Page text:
3. Set a time budget – and stick to it.
This is perhaps the most critical area in juggling a job and a business. You’ll have to set boundaries as to how much you spend on each, and stick to them no matter what.
When you are on your job, your attention must be 100% on the job, and not on your business. But you’ll need to be completely focused on setting a time budget for your business when you’re not at work. You may even need to set a very specific schedule for the time you will devote to your business each week. You may decide, for example, that Monday through Thursday, from 7 pm to 10:30 pm, and Saturday from 9 am to 3 pm will be devoted to your business. That will give you 20 hours to devote to the business.
If you don’t set up such a schedule, the business will become a completely casual venture – as in whenever I get time for it – and that will doom it to failure.
4. Sub out work when needed.
Most businesses have busy seasons, times when business is heavier than others. Depending upon the type of business it is, you may find that your busy time is on Fridays, at the end of the month, or during summer. Alternatively, you could reach a point where your business is growing and needs more time.
If you aren’t in position to provide the extra time but you also aren’t ready yet to make the business your primary occupation you’ll need to find a way to fill in the gap. One of the best ways to do this is by sub-contracting out the work. With the Internet, you can find people who can handle all sorts of specific functions on a contract basis.
You can, for example, sub out certain technical, marketing or administrative functions. This will free up your time to do what you consider most important for the success of the business. Perhaps it is filling orders, or customer contact, but whatever it is, subbing out work will enable you to concentrate on what you most need to do.
5. Finally take the “leap of faith.”
If your business has been around for a while, is growing steadily, and you’ve needed to hire out subcontractors on a regular basis, it may be time to consider making it your primary occupation. This is the leap of faith that comes with any new venture – that point where you finally give up your job, throw caution to the wind and make your business your main occupation.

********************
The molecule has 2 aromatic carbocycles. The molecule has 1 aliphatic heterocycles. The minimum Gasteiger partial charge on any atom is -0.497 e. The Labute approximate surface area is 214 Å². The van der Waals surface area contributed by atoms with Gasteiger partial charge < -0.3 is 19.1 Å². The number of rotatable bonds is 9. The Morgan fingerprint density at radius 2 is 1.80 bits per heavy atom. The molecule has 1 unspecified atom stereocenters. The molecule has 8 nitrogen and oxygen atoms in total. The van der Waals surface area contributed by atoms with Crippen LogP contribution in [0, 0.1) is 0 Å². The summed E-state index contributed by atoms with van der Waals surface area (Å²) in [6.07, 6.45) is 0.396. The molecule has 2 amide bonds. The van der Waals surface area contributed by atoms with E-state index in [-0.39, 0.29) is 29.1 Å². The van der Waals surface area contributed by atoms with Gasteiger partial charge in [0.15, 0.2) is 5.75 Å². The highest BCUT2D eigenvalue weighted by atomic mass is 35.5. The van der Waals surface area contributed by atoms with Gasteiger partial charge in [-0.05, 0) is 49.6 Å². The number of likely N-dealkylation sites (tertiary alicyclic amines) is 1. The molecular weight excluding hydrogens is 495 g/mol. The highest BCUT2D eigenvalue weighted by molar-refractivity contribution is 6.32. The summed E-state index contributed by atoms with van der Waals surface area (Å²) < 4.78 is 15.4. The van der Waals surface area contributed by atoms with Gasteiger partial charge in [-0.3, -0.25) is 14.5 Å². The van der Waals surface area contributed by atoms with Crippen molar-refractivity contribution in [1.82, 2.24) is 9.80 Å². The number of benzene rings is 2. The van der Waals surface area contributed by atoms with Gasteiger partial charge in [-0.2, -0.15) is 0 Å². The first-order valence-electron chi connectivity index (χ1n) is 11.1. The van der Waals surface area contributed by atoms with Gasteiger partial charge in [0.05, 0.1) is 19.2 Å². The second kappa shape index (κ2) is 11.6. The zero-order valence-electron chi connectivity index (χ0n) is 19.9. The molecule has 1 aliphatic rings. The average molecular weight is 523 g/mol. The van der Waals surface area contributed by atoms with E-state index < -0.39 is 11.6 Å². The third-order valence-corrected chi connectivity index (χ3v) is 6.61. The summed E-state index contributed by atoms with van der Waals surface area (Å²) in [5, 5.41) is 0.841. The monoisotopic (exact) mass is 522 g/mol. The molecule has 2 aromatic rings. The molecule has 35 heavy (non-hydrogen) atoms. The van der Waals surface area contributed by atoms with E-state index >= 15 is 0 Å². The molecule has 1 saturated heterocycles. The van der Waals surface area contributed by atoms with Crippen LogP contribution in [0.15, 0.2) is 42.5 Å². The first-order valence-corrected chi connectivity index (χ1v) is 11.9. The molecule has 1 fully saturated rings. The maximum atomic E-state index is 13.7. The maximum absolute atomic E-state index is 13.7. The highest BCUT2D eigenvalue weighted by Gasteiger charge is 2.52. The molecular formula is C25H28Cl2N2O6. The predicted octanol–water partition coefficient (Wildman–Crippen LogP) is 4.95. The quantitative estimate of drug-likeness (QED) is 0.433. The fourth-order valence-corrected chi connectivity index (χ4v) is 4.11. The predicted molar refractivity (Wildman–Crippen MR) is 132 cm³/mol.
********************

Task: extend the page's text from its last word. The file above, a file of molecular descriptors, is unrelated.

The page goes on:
Even if you feel pretty confident in your business, quitting your job to pursue it full-time can be a tense situation. But you can minimize the stress by stair-stepping your way out of your job.
At this point you may want to discuss your plans with your employer – you’ll be leaving anyway so why not? See if you can cut your job from full-time to part-time, or even to a contract arrangement. If you can, you’ll be giving yourself the time you need to devote to your business, without completely cutting out your job as a source of income. And as any entrepreneur can appreciate, having an extra source of revenue is never a bad idea. Your job could be that source.
Have you ever had a business and a full-time job? How did you make it work? Leave a comment!
If you’re looking to super-charge your career, opening the door to more money, it makes sense to improve yourself. If you want to boost your career – and your income – here are some moves that can help:
1. Read a relevant book.
One of the best things you can do for yourself is to read a relevant book. An autobiography or biography of someone you admire can give you pointers on how to conduct yourself. You can also read a book related to your industry to gain deeper knowledge of your career field. No matter what you’re doing, there is probably a book on the subject, and reading it can provide you with insight and knowledge that you can apply to your career.
2. Develop interpersonal skills.
I’m a little awkward when you meet me in person. I generally express myself better in writing than I do over the phone or face-to-face. Since I work online, this doesn’t matter as much. What’s most important is that I continue developing my writing skills.